The Imposter

Director    Bart Layton
Starring    Adam O'Brian, Frédéric Bourdin, Carey Gibson
Release    13 JUL (US) 24 AUG (UK)    Certificate 15
5 stars

Ed Williamson

24th August 2012

Last time I saw a documentary that had some scenes dramatised by actors, I think it was 'Women Who Kill: The Rose West Story' or maybe 'Inside Hitler's Bunker' on the Biography Channel. It's never been a very credible device, especially nowadays, when the fashion in documentary is 'stripped back, no narrator'. So The Imposter deserves no end of praise, not only for bucking this trend with its acted-out scenes, but for taking what could've been a weeknight Channel 5 true story and telling it like a truly gripping drama.

It's a true story that would be far-fetched if it was fictional. In 1994 13-year-old Nicholas Barclay disappeared from San Antonio, never to be seen again. In 1997, 23-year-old Frenchman Frédéric Bourdin impersonated a teenager in Spain in order to be taken into a children's home and, fearing his cover was about to be blown, told the authorities he was Barclay, leading the family to come and bring him 'home' to Texas, newly-minted US passport and all. During five months living with the Barclays, he explained away his French accent, different eye colour and changed appearance through a series of lies about having been kidnapped by a child sex ring.

The jersey fooled everyone, but the string of onions would later blow his cover.

The obvious question – how the family ever believed he was their son – soon gives way to the more pertinent one: why they seemingly chose to believe it, in the face of overwhelming evidence to the contrary.

Some of this explanation comes our way through Bourdin himself, the documentary's chief talking head. Director Bart Layton makes the decision to shoot him in constant close-up, which lets us see just how engaging, manipulative, funny, and just plain likeable he is. All the while you're hearing about the con he pulled and the hurt he caused, you're still warming to him. You're almost rooting for him to get away with it.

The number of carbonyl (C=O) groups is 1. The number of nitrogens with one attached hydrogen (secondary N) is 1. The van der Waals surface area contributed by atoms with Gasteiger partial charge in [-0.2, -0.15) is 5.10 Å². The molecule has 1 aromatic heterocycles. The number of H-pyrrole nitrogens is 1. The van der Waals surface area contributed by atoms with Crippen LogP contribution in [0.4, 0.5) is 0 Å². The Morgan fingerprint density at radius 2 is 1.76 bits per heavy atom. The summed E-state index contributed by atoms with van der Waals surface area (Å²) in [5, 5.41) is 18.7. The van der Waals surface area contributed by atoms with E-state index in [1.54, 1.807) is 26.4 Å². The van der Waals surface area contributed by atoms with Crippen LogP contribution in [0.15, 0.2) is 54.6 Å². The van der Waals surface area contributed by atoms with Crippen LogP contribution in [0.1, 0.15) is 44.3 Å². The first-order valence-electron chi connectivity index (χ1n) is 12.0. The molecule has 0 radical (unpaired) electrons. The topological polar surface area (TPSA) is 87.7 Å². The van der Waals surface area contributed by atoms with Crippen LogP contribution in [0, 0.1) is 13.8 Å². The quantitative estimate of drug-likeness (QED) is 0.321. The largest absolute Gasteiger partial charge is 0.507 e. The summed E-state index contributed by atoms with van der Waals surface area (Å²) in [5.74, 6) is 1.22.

This is The Imposter's key achievement: it challenges our own notions of truth, and why we accept the things we're told on the basis of how we're told them. You could interpret some of this as a commentary on modern journalism: from our initial standpoint of disgust or shock at Bourdin's actions, Layton drops in details that make us think twice about the Barclay family, just as a tabloid would when it sought to discredit somebody. When Bourdin reveals that he had to imitate Nicholas's hand tattoos for verisimilitude, you think, 'A 13-year-old kid with tattoos?' The mother's history with drugs is mentioned. Suddenly, there are seeds of doubt, expertly planted. Our focus of suspicion begins to shift a little.

"'Ow I keep my identity secret? Facilement! I talk one octave lower, like ze Bruce Wayne."

Intercut with the talking heads – very pleasingly framed, if that matters much to you – are the aforementioned dramatised scenes. They shouldn't work, but they distinguish themselves from the standard true-crime-documentary technique through being shot with a moody sense of intrigue (you fully see actor Adam O'Brian's face so rarely that I wasn't sure if it was Bourdin playing himself until the end credits), and intelligently spliced into the interviewed narrations, sometimes with full dialogue syncing.

I can't remember a time when cinemagoers were so willing to pay to see documentaries. While still mainly the preserve of the arthouse, films like last year's Senna have gained wider theatre audiences through word of mouth rather than settling for straight DVD or on-demand releases. The Imposter is the kind of film that could blow the doors wide open for documentary. Truly cinematic, it demands to be seen in the theatre rather than at home. But moreover, it simply demands to be seen.

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